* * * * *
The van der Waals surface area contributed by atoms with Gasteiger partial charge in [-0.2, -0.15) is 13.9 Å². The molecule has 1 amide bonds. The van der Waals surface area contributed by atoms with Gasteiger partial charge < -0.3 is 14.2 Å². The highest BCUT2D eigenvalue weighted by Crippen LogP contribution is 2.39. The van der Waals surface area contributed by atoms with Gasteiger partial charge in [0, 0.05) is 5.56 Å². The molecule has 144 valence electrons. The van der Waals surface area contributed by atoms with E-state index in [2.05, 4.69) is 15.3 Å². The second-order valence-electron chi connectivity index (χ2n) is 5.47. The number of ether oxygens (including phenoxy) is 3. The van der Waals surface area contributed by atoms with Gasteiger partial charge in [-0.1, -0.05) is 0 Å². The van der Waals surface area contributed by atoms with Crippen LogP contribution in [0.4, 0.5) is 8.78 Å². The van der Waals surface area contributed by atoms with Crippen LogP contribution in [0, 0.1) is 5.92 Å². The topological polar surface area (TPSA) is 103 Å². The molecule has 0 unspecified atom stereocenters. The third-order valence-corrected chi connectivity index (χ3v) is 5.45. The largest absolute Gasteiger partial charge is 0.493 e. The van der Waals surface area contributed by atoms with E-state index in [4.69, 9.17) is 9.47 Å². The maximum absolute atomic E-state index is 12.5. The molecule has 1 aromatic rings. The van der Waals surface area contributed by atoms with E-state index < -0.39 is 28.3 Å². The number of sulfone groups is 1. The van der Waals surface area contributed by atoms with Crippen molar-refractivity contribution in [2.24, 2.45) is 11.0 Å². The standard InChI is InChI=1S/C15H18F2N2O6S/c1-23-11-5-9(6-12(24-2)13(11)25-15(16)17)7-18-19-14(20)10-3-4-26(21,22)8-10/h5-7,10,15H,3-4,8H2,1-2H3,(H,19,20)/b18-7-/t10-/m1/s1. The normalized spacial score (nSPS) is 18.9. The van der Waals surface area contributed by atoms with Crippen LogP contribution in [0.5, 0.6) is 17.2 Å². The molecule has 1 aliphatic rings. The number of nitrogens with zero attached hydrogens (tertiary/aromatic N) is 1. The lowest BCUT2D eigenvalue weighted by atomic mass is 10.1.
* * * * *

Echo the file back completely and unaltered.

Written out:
The van der Waals surface area contributed by atoms with Gasteiger partial charge in [-0.2, -0.15) is 13.9 Å². The molecule has 1 amide bonds. The van der Waals surface area contributed by atoms with Gasteiger partial charge < -0.3 is 14.2 Å². The highest BCUT2D eigenvalue weighted by Crippen LogP contribution is 2.39. The van der Waals surface area contributed by atoms with Gasteiger partial charge in [0, 0.05) is 5.56 Å². The molecule has 144 valence electrons. The van der Waals surface area contributed by atoms with E-state index in [2.05, 4.69) is 15.3 Å². The second-order valence-electron chi connectivity index (χ2n) is 5.47. The number of ether oxygens (including phenoxy) is 3. The van der Waals surface area contributed by atoms with Gasteiger partial charge in [-0.1, -0.05) is 0 Å². The van der Waals surface area contributed by atoms with Crippen LogP contribution in [0.4, 0.5) is 8.78 Å². The van der Waals surface area contributed by atoms with Crippen LogP contribution in [0, 0.1) is 5.92 Å². The topological polar surface area (TPSA) is 103 Å². The molecule has 0 unspecified atom stereocenters. The third-order valence-corrected chi connectivity index (χ3v) is 5.45. The largest absolute Gasteiger partial charge is 0.493 e. The van der Waals surface area contributed by atoms with E-state index in [4.69, 9.17) is 9.47 Å². The maximum absolute atomic E-state index is 12.5. The molecule has 1 aromatic rings. The van der Waals surface area contributed by atoms with E-state index < -0.39 is 28.3 Å². The number of sulfone groups is 1. The van der Waals surface area contributed by atoms with Crippen molar-refractivity contribution in [2.24, 2.45) is 11.0 Å². The standard InChI is InChI=1S/C15H18F2N2O6S/c1-23-11-5-9(6-12(24-2)13(11)25-15(16)17)7-18-19-14(20)10-3-4-26(21,22)8-10/h5-7,10,15H,3-4,8H2,1-2H3,(H,19,20)/b18-7-/t10-/m1/s1. The normalized spacial score (nSPS) is 18.9. The van der Waals surface area contributed by atoms with Crippen LogP contribution in [0.5, 0.6) is 17.2 Å². The molecule has 1 aliphatic rings. The number of nitrogens with zero attached hydrogens (tertiary/aromatic N) is 1. The lowest BCUT2D eigenvalue weighted by atomic mass is 10.1.